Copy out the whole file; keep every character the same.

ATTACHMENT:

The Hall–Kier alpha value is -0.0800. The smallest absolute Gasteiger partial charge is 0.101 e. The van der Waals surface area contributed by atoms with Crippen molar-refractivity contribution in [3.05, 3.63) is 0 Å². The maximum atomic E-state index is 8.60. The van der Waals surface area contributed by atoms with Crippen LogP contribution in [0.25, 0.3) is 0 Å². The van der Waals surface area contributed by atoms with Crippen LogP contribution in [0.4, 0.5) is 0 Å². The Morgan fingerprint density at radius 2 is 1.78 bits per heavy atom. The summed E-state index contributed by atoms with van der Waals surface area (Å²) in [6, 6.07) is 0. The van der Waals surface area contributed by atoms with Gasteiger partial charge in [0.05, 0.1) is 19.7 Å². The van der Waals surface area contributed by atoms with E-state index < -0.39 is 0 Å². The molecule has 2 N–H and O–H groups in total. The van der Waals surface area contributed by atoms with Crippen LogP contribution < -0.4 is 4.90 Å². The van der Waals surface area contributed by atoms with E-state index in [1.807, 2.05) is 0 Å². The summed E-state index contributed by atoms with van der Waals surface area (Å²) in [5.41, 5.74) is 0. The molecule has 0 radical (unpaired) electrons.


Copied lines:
The Hall–Kier alpha value is -0.0800. The smallest absolute Gasteiger partial charge is 0.101 e. The van der Waals surface area contributed by atoms with Crippen molar-refractivity contribution in [3.05, 3.63) is 0 Å². The maximum atomic E-state index is 8.60. The van der Waals surface area contributed by atoms with Crippen LogP contribution in [0.25, 0.3) is 0 Å². The van der Waals surface area contributed by atoms with Crippen LogP contribution in [0.4, 0.5) is 0 Å². The Morgan fingerprint density at radius 2 is 1.78 bits per heavy atom. The summed E-state index contributed by atoms with van der Waals surface area (Å²) in [6, 6.07) is 0. The van der Waals surface area contributed by atoms with Gasteiger partial charge in [0.05, 0.1) is 19.7 Å². The van der Waals surface area contributed by atoms with E-state index < -0.39 is 0 Å². The molecule has 2 N–H and O–H groups in total. The van der Waals surface area contributed by atoms with Crippen LogP contribution < -0.4 is 4.90 Å². The van der Waals surface area contributed by atoms with E-state index in [1.807, 2.05) is 0 Å². The summed E-state index contributed by atoms with van der Waals surface area (Å²) in [5.41, 5.74) is 0. The molecule has 0 radical (unpaired) electrons.